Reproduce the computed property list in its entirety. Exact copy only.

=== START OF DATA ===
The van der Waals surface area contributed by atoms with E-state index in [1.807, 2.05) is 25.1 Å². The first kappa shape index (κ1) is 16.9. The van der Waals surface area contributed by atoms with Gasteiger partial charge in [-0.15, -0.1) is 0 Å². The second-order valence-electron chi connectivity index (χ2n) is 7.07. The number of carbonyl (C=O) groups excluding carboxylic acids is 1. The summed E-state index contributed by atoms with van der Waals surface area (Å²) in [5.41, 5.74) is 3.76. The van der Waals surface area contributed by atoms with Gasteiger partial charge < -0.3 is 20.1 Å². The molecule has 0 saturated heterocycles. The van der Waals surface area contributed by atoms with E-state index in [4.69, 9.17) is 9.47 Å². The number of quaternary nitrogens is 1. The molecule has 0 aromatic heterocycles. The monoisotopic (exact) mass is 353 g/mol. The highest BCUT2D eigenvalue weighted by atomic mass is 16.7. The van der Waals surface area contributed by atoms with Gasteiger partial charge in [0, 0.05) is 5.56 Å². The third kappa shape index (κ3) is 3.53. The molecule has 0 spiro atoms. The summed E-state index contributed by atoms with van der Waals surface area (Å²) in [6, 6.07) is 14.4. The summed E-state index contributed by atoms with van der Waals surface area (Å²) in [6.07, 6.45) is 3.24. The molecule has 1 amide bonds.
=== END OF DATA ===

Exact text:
The van der Waals surface area contributed by atoms with E-state index in [1.807, 2.05) is 25.1 Å². The first kappa shape index (κ1) is 16.9. The van der Waals surface area contributed by atoms with Gasteiger partial charge in [-0.15, -0.1) is 0 Å². The second-order valence-electron chi connectivity index (χ2n) is 7.07. The number of carbonyl (C=O) groups excluding carboxylic acids is 1. The summed E-state index contributed by atoms with van der Waals surface area (Å²) in [5.41, 5.74) is 3.76. The van der Waals surface area contributed by atoms with Gasteiger partial charge < -0.3 is 20.1 Å². The molecule has 0 saturated heterocycles. The van der Waals surface area contributed by atoms with E-state index in [4.69, 9.17) is 9.47 Å². The number of quaternary nitrogens is 1. The molecule has 0 aromatic heterocycles. The monoisotopic (exact) mass is 353 g/mol. The highest BCUT2D eigenvalue weighted by atomic mass is 16.7. The van der Waals surface area contributed by atoms with Gasteiger partial charge in [0, 0.05) is 5.56 Å². The third kappa shape index (κ3) is 3.53. The molecule has 0 spiro atoms. The summed E-state index contributed by atoms with van der Waals surface area (Å²) in [6, 6.07) is 14.4. The summed E-state index contributed by atoms with van der Waals surface area (Å²) in [6.07, 6.45) is 3.24. The molecule has 1 amide bonds.